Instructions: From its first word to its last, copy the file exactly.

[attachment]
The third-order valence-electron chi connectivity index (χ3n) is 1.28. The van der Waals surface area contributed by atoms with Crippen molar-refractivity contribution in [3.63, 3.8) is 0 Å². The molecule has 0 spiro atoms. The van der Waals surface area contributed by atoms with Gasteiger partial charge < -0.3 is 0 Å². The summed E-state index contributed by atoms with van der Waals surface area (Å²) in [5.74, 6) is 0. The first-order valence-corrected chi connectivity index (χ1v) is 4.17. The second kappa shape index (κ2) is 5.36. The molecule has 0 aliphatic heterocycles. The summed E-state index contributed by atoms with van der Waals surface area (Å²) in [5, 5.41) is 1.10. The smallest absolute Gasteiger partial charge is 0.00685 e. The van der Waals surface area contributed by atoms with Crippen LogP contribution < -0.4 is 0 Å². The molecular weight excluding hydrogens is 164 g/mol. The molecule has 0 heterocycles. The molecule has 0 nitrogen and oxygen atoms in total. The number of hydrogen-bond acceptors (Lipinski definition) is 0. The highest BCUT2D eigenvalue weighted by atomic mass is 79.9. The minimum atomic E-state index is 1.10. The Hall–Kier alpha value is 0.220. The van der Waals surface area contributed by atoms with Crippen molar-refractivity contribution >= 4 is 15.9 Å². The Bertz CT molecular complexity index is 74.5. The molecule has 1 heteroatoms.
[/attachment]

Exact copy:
The third-order valence-electron chi connectivity index (χ3n) is 1.28. The van der Waals surface area contributed by atoms with Crippen molar-refractivity contribution in [3.63, 3.8) is 0 Å². The molecule has 0 spiro atoms. The van der Waals surface area contributed by atoms with Gasteiger partial charge < -0.3 is 0 Å². The summed E-state index contributed by atoms with van der Waals surface area (Å²) in [5.74, 6) is 0. The first-order valence-corrected chi connectivity index (χ1v) is 4.17. The second kappa shape index (κ2) is 5.36. The molecule has 0 aliphatic heterocycles. The summed E-state index contributed by atoms with van der Waals surface area (Å²) in [5, 5.41) is 1.10. The smallest absolute Gasteiger partial charge is 0.00685 e. The van der Waals surface area contributed by atoms with Crippen LogP contribution < -0.4 is 0 Å². The molecular weight excluding hydrogens is 164 g/mol. The molecule has 0 heterocycles. The molecule has 0 nitrogen and oxygen atoms in total. The number of hydrogen-bond acceptors (Lipinski definition) is 0. The highest BCUT2D eigenvalue weighted by atomic mass is 79.9. The minimum atomic E-state index is 1.10. The Hall–Kier alpha value is 0.220. The van der Waals surface area contributed by atoms with Crippen molar-refractivity contribution >= 4 is 15.9 Å². The Bertz CT molecular complexity index is 74.5. The molecule has 1 heteroatoms.